3. Results

The instrumental precipitation time series for heavy and nonheavy daily totals during the water year (i.e., ≥25.4 and <25.4 mm) are plotted for the northern California study area in Fig. 1 along with the full water year totals. One inch or 25.4 mm of precipitation represents the 95.4th percentile of the daily totals for the study area (the 95th percentile is 24.20 mm). The 56-yr mean for the CPC regional average is 386 mm (15 in.) for the heavy fraction (≥25.4 mm), 589 mm for the nonheavy fraction (23 in.), and 976 mm (38 in.) for the water year total (October–September, 1949–2021). The daily precipitation totals above 25.4 mm only constitute 39% of the water year totals in the study area (61% for the <25.4 mm fraction), but the variance of the heavy daily totals is much higher than for the nonheavy totals (Fig. 1a), as noted for the Delta Catchment by Dettinger et al. (2016). Most of this heavy precipitation (76%) occurred during atmospheric river conditions [i.e., AR days near the Golden Gate identified when any one of four daily measurements met the AR criteria in Rutz et al. (2014)]. The major subdecadal droughts of the 1940s (illustrated using the Livneh data) and 1980s were much more pronounced in the heavy daily totals, highlighting the importance of a few heavy precipitation events to water supply in California. The daily totals in the upper 5th percentile also represented a larger fraction of the water year precipitation totals during the wet episodes of the early 1980s and 1990s (i.e., 49% and 43%, respectively; Fig. 1b).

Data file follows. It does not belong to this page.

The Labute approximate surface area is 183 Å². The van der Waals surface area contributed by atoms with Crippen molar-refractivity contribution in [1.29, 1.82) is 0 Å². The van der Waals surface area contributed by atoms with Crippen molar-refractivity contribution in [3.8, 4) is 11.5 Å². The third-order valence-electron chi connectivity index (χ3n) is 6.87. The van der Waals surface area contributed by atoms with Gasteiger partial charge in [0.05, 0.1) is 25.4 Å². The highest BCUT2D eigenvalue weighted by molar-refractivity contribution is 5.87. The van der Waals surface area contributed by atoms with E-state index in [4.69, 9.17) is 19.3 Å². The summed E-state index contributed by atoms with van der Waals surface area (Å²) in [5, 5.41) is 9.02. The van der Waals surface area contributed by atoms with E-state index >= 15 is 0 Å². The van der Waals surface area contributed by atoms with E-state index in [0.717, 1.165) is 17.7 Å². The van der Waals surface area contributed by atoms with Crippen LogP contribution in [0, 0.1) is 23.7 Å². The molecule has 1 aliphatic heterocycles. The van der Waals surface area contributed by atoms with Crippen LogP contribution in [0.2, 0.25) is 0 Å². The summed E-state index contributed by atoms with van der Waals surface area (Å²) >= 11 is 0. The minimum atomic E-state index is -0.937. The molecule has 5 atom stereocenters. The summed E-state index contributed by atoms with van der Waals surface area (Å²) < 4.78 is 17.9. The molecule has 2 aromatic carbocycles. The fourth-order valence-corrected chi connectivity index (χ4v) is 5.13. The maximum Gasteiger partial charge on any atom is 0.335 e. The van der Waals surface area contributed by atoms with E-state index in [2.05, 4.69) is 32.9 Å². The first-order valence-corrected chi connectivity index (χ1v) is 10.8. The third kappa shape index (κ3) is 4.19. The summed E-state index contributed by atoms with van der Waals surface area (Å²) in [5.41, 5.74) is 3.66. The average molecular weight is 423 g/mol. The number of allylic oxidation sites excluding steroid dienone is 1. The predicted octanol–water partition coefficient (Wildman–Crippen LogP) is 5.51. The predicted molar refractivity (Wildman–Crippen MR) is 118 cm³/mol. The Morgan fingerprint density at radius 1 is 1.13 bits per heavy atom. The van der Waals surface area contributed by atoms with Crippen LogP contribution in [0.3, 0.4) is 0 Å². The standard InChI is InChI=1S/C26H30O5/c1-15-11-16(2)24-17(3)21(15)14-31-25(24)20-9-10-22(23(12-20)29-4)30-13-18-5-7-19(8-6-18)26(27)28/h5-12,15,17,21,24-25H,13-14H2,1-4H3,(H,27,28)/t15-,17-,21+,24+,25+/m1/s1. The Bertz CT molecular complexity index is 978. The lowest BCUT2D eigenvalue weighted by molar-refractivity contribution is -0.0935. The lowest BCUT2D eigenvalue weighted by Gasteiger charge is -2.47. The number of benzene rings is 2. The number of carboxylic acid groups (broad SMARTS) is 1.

Fig. 1.
Fig. 1.

(a) Heavy daily precipitation ≥ 25.4 mm (i.e., 1 in.; black) and nonheavy precipitation < 25.4 mm (dashed gray) totals for the water year, along with the full water year totals (gray) from 1916 to 2021 for the study area in northern California (see Fig. 2a, below, for location). The three time series were calculated using the CPC unified gauge-based dataset from 1949 to 2021. The same three quantities calculated from the Livneh et al. (2013) dataset are included from 1916 to 1948. The mean is plotted for the CPC heavy totals. Note that heavy precipitation (CPC) is equal to approximately 39% of the water year total in the study area, and the heavy fraction is much more variable than the nonheavy totals. (b) The subdecadal smoothed versions of the water year (gray), heavy (black), and nonheavy (dashed gray) precipitation time series, illustrating that the higher subdecadal variability in the extremes dominates the water year totals. (c) The number of days each year with ≥25.4 mm of precipitation (blue) using the CPC (1949–2021) and the Livneh datasets (1916–48) for the study area. The mean and 80-/20th-percentile thresholds for the CPC data are 10, 16, and 5 days, respectively, for 1949–2021. The atmospheric river chronology at the California coastline is also plotted (1949–2012; gray).